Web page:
The Hobbit: Like butter
scraped over too much bread
“Why, I feel all thin, sort of stretched if you know what I mean: like butter that has been scraped over too much bread.”
So said Bilbo to Gandalf in Tolkien’s The Lord of the Rings, when he was relating the ennui which accompanies a life lived too long.
The same might be said of Peter Jackson’s first instalment of The Hobbit, which at 2 hours 45 minutes, is a film that goes too long.
I will reserve judgement on the wisdom of dividing a short children’s novel into a three part movie epic, but I can say with certainty that the editors should have been more stringent with this instalment. The first part of the movie, set in Bilbo’s hobbit hole, is interminable. A scene involving trolls would benefit from heavier editing. But perhaps most tellingly, in the middle of a stunning action sequence involving a goblin horde, I found time to step back from the story and marvel at the cinematography. That shouldn’t happen in an action sequence. It was too long.
My complaints, however, are limited to the pacing of the narrative. In other respects, Jackson improves upon Tolkien’s plot. To any movie goer familiar with the original novel, it quickly becomes evident that Jackson never intended to simply adapt The Hobbit to the screen. Instead he uses the novel as a vehicle to create a prequel equal in scope to The Lord of the Rings.
Purists will complain about non-canonical characters and altered details. To which I can only respond: don’t watch this movie with Tolkien’s novel in mind. Watch it with Jackson’s trilogy in mind.
Having said that, the greatest part of Jackson’s movie is faithful to Tolkien’s book. Gollum steals every scene he is in, but even he cannot detract from the critical moment which is a hinge not only to The Hobbit, but also to The Lord of the Rings. The film’s depiction of Bilbo’s “pity, mixed with horror” conveys everything Tolkien describes:
He was desperate. He must get away, out of this horrible darkness, while he had any strength left. He must fight. He must stab the foul thing, put its eyes out, kill it. It meant to kill him. No, not a fair fight. He was invisible now. Gollum had no sword. Gollum had not actually threatened to kill him, or tried to yet. And he was miserable, alone, lost. A sudden understanding, a pity mixed with horror, welled up in Bilbo’s heart: a glimpse of endless unmarked days without light or hope of betterment, hard stone, cold fish, sneaking and whispering. All these thoughts passed in a flash of a second. He trembled. And then quite suddenly in another flash, as if lifted by a new strength and resolve, he leaped.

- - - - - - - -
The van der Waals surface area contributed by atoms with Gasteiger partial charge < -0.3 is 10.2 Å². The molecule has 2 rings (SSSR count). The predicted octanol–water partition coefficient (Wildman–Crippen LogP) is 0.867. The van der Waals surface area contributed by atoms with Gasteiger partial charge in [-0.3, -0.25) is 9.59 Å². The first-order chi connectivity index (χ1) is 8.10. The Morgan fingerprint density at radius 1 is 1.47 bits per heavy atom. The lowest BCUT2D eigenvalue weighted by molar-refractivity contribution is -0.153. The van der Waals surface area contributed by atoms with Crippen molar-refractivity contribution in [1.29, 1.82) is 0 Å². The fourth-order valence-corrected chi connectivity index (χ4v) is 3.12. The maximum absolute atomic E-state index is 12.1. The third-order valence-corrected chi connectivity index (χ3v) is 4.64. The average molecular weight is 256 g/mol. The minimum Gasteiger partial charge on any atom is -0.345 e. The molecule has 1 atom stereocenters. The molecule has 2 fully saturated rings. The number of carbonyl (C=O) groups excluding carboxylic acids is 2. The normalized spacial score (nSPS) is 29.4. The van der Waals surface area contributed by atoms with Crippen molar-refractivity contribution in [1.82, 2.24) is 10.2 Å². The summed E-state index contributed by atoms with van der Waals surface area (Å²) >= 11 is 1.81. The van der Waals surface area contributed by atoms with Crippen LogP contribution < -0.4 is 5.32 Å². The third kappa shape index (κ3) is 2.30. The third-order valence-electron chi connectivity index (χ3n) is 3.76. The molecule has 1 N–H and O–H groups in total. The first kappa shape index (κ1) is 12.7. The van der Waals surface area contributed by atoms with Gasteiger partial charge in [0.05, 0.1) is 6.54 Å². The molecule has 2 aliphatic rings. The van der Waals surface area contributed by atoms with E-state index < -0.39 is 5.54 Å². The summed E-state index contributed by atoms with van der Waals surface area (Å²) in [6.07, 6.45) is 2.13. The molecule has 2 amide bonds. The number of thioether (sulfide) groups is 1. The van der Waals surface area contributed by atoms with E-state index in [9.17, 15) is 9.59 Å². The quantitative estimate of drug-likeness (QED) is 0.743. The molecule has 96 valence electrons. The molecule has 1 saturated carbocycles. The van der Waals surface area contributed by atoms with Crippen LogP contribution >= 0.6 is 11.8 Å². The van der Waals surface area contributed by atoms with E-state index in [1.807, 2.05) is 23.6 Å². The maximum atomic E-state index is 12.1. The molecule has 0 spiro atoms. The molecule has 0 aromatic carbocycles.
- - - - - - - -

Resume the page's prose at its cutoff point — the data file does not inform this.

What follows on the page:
Many decades later, Frodo suggested it was a pity that Bilbo didn’t kill Gollum when he had the chance. Gandalf demurs:
Pity? It was pity that stayed his hand. Pity, and mercy: not to strike without need. And he has been well rewarded, Frodo. Be sure that he took so little hurt from the evil, and escaped in the end, because he began the ownership of the Ring so. With pity . . .
. . Many that live deserve death. And some that die deserve life. Can you give it to them? Then do not be too eager to deal out death in judgement. For even the very wise cannot see all ends . . . the pity of Bilbo may rule the fate of many – yours not least.
It has been suggested that the reframing of The Hobbit into an epic prequel has obscured Tolkien’s moral tale about hobbits and humility and the “small everyday deeds of ordinary folk.” I don’t think so. In fact, it could be argued that Jackson makes this theme much more explicit than does Tolkien – not inappropriately, given a different medium and a different audience.
To conclude, I think it can be said that although Jackson’s film is not very faithful to the pace and tone of Tolkien’s book, Jackson is faithful to Tolkien’s vision. If only it wasn’t half an hour too long, I would call this an outstanding movie. As it is, The Hobbit is overwrought but very good.